Central Park was a sea of powerful, strong women on Saturday at the New York Mini 10k, led by winner Jemima Sumgong (Kenya) and a host of other Olympic-bound elites. Salty Favorites Brianne Nelson and Des Linden took fifth and sixth, and were followed by just shy of 9,000 other women, including Salty contributor Honey.
But why do we need a women-only race? I have to admit that were men to exclude me from a 10k I would be pretty damn annoyed, so what’s the point of excluding men? Is it some kind of consolation prize for not being as fast as a man of equal fitness? Do women-only races serve any purpose other than pointing out that we’re different than what is ‘normal’ for an athlete just by being women?
As for the New York Mini, the race “got its name when race founder Fred Lebow convinced the sponsor to support a six-mile ‘mini’ marathon–named for the miniskirt–rather than a full marathon,” reads the NYRR press release. “It was the world’s first road race exclusively for women, with the inaugural race  having 72 finishers.”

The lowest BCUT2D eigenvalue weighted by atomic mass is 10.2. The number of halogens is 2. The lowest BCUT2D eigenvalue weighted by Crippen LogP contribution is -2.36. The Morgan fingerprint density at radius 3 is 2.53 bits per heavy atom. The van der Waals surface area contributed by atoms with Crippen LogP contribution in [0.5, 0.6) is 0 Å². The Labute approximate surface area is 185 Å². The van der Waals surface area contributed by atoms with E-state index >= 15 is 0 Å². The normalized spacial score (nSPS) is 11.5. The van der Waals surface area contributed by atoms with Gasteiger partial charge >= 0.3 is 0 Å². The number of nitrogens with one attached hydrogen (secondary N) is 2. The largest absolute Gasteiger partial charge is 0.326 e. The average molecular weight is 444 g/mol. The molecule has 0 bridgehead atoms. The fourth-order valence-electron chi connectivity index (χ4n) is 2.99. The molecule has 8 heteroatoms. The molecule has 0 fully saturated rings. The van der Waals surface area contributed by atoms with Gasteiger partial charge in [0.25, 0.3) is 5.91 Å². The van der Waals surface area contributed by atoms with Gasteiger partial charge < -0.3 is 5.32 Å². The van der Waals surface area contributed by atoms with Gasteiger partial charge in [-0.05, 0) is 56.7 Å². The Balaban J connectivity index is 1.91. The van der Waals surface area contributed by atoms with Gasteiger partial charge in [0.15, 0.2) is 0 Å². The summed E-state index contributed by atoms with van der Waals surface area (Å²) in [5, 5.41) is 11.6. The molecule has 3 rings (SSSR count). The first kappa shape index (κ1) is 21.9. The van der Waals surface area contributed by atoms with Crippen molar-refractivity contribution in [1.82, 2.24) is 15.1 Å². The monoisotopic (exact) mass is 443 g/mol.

Does that sit wrong with any of you? I mean, the name does hearken back to a time when women in sports weren’t “normal” and were assumed to be less athletic than men. Does the name “Mini” insult us with this reminder? What about when I tell you that the first NYC Marathon, held in 1970, only had one female entrant who DNF’ed, and the second in 1971 (a few months prior to the inaugural NY Mini) only saw four ladies cross the finish line? Did the founding of this women-only race encourage more women to hit the road and race? Just a few years later, women’s participation in the marathon finally reached double digits and exploded from a mere nine female finishers in 1974 to 36 in 1975, 18 of whom were from New York. I wonder how many of them ran the New York Mini and thought, “Maybe I can run a marathon?”
What do you think? Are women-only races good for women, or do they simply perpetuate a culture of dividing femininity from athleticism?